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Jim Jones: Background?

DigiTrad:
BOTANY BAY
BOTANY BAY (3)
BOTANY BAY 2
JIM JONES (BOTANY BAY)


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radriano 23 Mar 01 - 11:36 AM
Stewie 23 Mar 01 - 07:48 PM
Susanne (skw) 23 Mar 01 - 08:03 PM
Malcolm Douglas 23 Mar 01 - 08:28 PM
Bob Bolton 24 Mar 01 - 09:00 AM
Susanne (skw) 24 Mar 01 - 06:00 PM
radriano 26 Mar 01 - 11:02 AM
MartinRyan 27 Mar 01 - 04:11 AM
radriano 27 Mar 01 - 11:12 AM
GUEST 13 Jul 04 - 03:34 PM
Ed. 13 Jul 04 - 03:38 PM
GUEST,kerrin 07 Oct 04 - 10:56 PM
Susanne (skw) 09 Oct 04 - 09:11 PM
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Subject: Jim Jones: Background?
From: radriano
Date: 23 Mar 01 - 11:36 AM

There are a few threads mentioning the Australian transport ballad "Jim Jones" but there really is no background discussed. Anyone know where this song came from?

Richard


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Subject: RE: Jim Jones: Background?
From: Stewie
Date: 23 Mar 01 - 07:48 PM

The only information I have is the brief note in Ron Edwards' 'The Big Book of Australian Folksong' Rigby 1976. He says the tune is 'Irish Mollie O' and the song was originally collected by Charles MacAlister and included in his 'Old Pioneering Days in the Sunny South' published in Goulburn in 1907. There was a gap in the 4-line structure after line 10. Evidently, John Meredith supplied lines (11 & 12) to fill the gap [The waves were high .../I would rather drown in New South Wales ...] and published them in 'Bushwacker Broadsides No 3'. Unfortunately, he did not indicate where he collected them. They differ from the rest of the song in that they mention NSW while elsewhere only Botany Bay is given as the destination. [Edwards p187].

An exhaustive study of transportation broadsides was published very recently in Australia. Hugh Anderson 'Farewell to Judges and Juries: The Broadside Ballad and Convict Transportation to Australia 1788-1868' Red Rooster Press 2000 [ISBN 0908247400]. It is a very expensive limited edition, published by the author, but you may be able to access it from a library. It should have something on 'Jim Jones'. Try contacting the Australian National Library.

--Stewie.


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Subject: RE: Jim Jones: Background?
From: Susanne (skw)
Date: 23 Mar 01 - 08:03 PM

I have this quotation, which unfortunately is unfinished, and I'm not sure whether I found it in Lloyd, Folk Song in England, or elsewhere:
[1967:] Most of the transportation ballads are passive enough in outlook; self-pity if not repentance is the mood. None of the surviving songs of the penal settlements shows the smouldering sense of vengefulness that characterizes the excellent Jim Jones at Botany Bay, reported, alas, only once in Charles Macalister's 'Old Pioneering Days in the Sunny South' (Goulburn, N.S.W., 1907), a book of reminiscences, mainly of the Sydney area in the 1840s. Jim Jones follows the conventional pattern of arrest, sea-voyage and hard times on landing. His crime, as usual, is poaching, and his sentence, transportation for life. The judge adds a lowering postscript. [...]
Jim Jones stands out from the ruck of transportation songs by reason of its strong bloodshot defiance. The good Australian social historian Russel Ward observes that in the ballad 'instead of an implicit acceptance of the rules of society, there is an explicit assumption that society itself is out of joint and even a hint that in the new land society may be remoulded nearer to the heart's desire.' If the song is to be taken literally, it must have been made up between 1 September 1828, when 'bold Jack' Donahoe first emerged as a bushranger, and the time two years later when the troopers shot him dead in the Bringelly scrub. But the date and manner of the ballad's origin is not the only mystery surrounding it [...]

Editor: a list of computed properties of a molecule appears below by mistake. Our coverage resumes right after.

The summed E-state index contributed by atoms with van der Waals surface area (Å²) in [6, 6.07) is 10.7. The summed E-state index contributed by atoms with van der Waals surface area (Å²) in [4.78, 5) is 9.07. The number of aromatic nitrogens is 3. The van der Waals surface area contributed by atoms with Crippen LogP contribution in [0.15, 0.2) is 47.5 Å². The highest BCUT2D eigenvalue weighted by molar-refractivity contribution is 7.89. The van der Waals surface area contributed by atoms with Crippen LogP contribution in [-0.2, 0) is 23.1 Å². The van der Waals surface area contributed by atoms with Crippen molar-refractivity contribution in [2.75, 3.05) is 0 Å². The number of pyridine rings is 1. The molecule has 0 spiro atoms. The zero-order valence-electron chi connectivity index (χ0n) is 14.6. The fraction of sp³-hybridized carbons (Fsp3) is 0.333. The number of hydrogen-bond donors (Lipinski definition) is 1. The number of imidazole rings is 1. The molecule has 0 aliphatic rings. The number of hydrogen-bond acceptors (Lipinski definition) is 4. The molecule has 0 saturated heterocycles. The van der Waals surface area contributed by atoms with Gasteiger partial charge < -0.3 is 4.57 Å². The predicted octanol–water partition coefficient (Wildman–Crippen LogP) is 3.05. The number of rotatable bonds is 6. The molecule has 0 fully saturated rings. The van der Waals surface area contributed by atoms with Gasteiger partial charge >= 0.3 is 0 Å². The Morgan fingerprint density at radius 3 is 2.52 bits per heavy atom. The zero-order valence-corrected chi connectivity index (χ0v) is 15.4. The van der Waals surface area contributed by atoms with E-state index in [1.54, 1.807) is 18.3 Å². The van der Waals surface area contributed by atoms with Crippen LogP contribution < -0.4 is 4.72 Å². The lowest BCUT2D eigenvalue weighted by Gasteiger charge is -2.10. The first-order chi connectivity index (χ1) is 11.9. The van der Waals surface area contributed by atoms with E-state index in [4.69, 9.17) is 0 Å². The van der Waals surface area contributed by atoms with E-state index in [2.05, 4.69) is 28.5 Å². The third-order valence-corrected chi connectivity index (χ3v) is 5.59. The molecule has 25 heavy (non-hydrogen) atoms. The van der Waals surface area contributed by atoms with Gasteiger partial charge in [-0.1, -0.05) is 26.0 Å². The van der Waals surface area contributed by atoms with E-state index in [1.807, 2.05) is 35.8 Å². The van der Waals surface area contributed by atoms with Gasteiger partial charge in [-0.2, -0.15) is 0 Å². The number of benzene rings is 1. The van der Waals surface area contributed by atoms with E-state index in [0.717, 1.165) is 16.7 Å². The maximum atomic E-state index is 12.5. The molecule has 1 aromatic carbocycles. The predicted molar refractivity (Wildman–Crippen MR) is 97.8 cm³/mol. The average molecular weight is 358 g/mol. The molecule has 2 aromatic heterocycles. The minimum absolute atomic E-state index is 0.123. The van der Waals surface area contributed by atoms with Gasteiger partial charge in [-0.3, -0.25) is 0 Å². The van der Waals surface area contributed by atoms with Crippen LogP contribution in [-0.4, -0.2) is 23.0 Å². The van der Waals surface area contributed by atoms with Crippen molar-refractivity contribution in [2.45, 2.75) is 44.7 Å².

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Subject: RE: Jim Jones: Background?
From: Malcolm Douglas
Date: 23 Mar 01 - 08:28 PM

It's from Lloyd, and ends

"...a deeper riddle is: why has such a well-made mettlesome piece failed to keep its hold on the interest of singer and audience when flabbier creations on the same theme have ostentatiously survived into our own time?"


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Subject: RE: Jim Jones: Background?
From: Bob Bolton
Date: 24 Mar 01 - 09:00 AM

G'day Radiano,

This would be one of the existing song references that lead to John Meredith researching song tunes when he moced to Sydney, in the late 1940s. He must have found a suitable version of Irish Mollie O and added the 2 lines to give a workable text for singing, some time before oublishing the Bushwhacker Broadsides in 1955.

I don't really see what worries Ron Edwards so musch about "They differ from the rest of the song in that they mention NSW while elsewhere only Botany Bay is given as the destination."

Both Botany Bay and New South Wales (which rhymes with "gales") were names dating from Capt. Cook's discovery of the East Coast of Australia, in 1770. "Botany Bay" was Joseph Banks's name for the bay south of modern Sydney and New South Wales was Cook's name for the entire area.

It is interesting that the name "Botany Bay" survived so long as the destination of transportation ballads, since NO convicte\s were actually sent to Botany Bay. Capt. Phillip, the first governor took one look at Botany Bay and sent the Navy to find somewhere better. They found Port Jackson and Sydney Harbour immediately to the north and moved there, lock, stock & barrel.

No real development occurred in Botany Bay until the days of the Crimean War (after convict transportation to eastern states had ceased) when fortifications were erected against possible (if improbable) Russian attacks -and precautions against smugglers coming into Sydney by the "back Door".

Regards,

Bob Bolton